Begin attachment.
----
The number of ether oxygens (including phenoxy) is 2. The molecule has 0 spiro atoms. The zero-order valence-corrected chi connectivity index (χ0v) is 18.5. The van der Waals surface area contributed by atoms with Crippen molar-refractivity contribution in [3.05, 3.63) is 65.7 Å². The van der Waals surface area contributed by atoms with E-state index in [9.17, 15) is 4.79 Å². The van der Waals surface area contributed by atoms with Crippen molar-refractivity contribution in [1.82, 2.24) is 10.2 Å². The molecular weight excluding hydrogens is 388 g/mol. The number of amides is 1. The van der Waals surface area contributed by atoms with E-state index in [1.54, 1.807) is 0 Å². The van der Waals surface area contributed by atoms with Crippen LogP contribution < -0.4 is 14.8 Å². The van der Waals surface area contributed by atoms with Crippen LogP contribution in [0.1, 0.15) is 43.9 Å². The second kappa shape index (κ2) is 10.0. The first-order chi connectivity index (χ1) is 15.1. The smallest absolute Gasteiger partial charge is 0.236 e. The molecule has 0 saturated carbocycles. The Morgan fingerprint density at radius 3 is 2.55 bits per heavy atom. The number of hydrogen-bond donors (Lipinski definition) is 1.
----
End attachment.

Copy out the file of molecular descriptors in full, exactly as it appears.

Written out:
The number of ether oxygens (including phenoxy) is 2. The molecule has 0 spiro atoms. The zero-order valence-corrected chi connectivity index (χ0v) is 18.5. The van der Waals surface area contributed by atoms with Crippen molar-refractivity contribution in [3.05, 3.63) is 65.7 Å². The van der Waals surface area contributed by atoms with E-state index in [9.17, 15) is 4.79 Å². The van der Waals surface area contributed by atoms with Crippen molar-refractivity contribution in [1.82, 2.24) is 10.2 Å². The molecular weight excluding hydrogens is 388 g/mol. The number of amides is 1. The van der Waals surface area contributed by atoms with E-state index in [1.54, 1.807) is 0 Å². The van der Waals surface area contributed by atoms with Crippen LogP contribution < -0.4 is 14.8 Å². The van der Waals surface area contributed by atoms with Crippen LogP contribution in [0.1, 0.15) is 43.9 Å². The second kappa shape index (κ2) is 10.0. The first-order chi connectivity index (χ1) is 15.1. The smallest absolute Gasteiger partial charge is 0.236 e. The molecule has 0 saturated carbocycles. The Morgan fingerprint density at radius 3 is 2.55 bits per heavy atom. The number of hydrogen-bond donors (Lipinski definition) is 1.